Promoting Safety

10 -Steps of safety promotion

1. Train employees well.

Comprehensive training is a must for preventing workplace injury. Making sure that all of our employees have access to – and complete – all safety training for their positions.

2. Reward employees for safe behavior.

Rewards are an easy way to encourage workplace safety. Giving out rewards to employees who follow safety policies keeps them engaged, which can make a big difference in reducing workplace injuries.

3. Partner with occupational clinicians.

As mentioned above, occupational medicine clinicians can provide valuable insight into workplace injury and prevention. These clinicians can help us prevent work injuries by visiting our worksite and identifying areas where there’s a high risk for employee injury. Physical and occupational therapists can also improve workplace ergonomics and develop human performance evaluations to help us screen candidates for physically demanding roles and aid in the return-to-work process.

4. Use labels and signs.

Labels and signs are a cheap and effective way to quickly communicate important information. They’re usually simple and rely on pictures to detail hazards and proper procedures. These tools are good reminders and warnings for even the most experienced worker.

5. Keep things clean.

A messy workplace can lead to unnecessary accidents. Make sure boxes are stacked safely and spills are cleaned up quickly. We conduct regular inspections to check for potential dangers such as tangled cords, messy floors, and disorganized tools. Programs like 5S are implemented to provide beneficial improvements in the organization which leads to reduced clutter.

6. Make sure employees have the right tools and have regular equipment inspections.

The right tools and equipment create a better product and a safer work environment. It’s also important that all equipment is cleaned, serviced, and inspected regularly. Machine malfunctions are one of the most dangerous workplace hazards.

7. Encourage stretch breaks.

Stretch breaks are an easy way to improve workplace ergonomics and employee health. Taking even five minutes to stretch can ease muscle tension and loosen joints, reducing the potential for repetitive motion injuries. Active movements have been shown to be more effective than passive stretching alone.

8. Implement safety protocols from the start.

Workplace safety starts from day one, which means hiring qualified people who pay attention to detail. A safe workplace starts with employees who follow safety requirements and perform their jobs per the established procedures. We also work with physical therapists to analyze the physical demands of each job role. The findings are used to create functional job analyses and post-offer pre-placement functional testing.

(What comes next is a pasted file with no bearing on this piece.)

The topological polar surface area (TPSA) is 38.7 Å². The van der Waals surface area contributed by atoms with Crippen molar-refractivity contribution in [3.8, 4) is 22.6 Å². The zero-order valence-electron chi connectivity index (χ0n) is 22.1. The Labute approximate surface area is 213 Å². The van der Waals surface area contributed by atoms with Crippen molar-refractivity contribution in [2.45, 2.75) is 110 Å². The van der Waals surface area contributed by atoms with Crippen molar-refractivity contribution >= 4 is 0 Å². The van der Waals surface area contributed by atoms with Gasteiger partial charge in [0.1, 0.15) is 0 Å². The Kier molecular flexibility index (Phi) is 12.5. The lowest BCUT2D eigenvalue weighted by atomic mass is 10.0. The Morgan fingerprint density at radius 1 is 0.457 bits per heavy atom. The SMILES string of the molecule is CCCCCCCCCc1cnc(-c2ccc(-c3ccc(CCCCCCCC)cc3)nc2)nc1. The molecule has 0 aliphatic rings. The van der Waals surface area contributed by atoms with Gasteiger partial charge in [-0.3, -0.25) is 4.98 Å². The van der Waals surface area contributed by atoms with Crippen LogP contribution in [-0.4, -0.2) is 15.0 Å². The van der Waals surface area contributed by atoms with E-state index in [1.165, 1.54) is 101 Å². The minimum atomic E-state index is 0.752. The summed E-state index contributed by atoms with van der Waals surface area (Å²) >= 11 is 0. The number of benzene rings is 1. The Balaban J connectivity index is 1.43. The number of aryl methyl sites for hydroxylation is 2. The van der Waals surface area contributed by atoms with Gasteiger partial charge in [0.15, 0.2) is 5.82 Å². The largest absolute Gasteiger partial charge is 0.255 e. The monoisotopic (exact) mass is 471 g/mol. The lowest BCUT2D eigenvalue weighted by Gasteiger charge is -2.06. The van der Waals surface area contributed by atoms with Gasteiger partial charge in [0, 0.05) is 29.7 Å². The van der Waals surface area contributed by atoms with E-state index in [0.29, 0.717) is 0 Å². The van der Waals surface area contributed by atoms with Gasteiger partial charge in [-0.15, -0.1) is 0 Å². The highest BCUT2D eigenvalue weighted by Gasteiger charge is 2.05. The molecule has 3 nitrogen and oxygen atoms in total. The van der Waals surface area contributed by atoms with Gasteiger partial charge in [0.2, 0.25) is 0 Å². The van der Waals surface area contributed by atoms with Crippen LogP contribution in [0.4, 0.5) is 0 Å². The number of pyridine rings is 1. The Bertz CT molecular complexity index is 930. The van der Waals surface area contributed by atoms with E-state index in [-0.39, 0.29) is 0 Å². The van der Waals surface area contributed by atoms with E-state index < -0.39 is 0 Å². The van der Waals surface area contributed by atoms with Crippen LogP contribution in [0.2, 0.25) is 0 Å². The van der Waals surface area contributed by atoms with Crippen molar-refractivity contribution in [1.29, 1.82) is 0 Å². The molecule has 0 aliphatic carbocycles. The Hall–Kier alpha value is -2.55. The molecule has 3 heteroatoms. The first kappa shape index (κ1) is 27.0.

9. Keep an open dialogue.

We make it easy for our employees to come to us with health and safety concerns. They report hazards right away and identify potential areas of concern you may not have noticed. Appoint or nominate a safety captain who is empowered to communicate concerns identified by employees to leadership on a consistent basis.

10. Having regular meetings on workplace safety.

It never hurts to be over-prepared. Regular meetings to review safety rules and discuss prevention keep workplace safety top of mind so that when something does happen, everyone knows what to do right away.

As an employer, it’s our responsibility to protect our employees and provide a safe workplace. We use these ten tips to get started and to help make our workplace safe, healthy, and productive.

Valuing Health and Wellness

We value the health and wellness of our employees, retirees, and their families. Health and wellness resources that both inform and educate are available companywide. Taking advantage of them heightens awareness and assists in maintaining and improving health. Ultimately, it leads to a healthier, safer workplace.

The company’s Industrial Hygiene Standards provide systems for identifying and addressing employee exposures to chemical, physical, biological and other hazards through elimination, engineering controls, work practice controls, personal protective equipment and monitoring. Health, Environment, Safety and Security policies and standards cover health programs for all aspects of these hazards.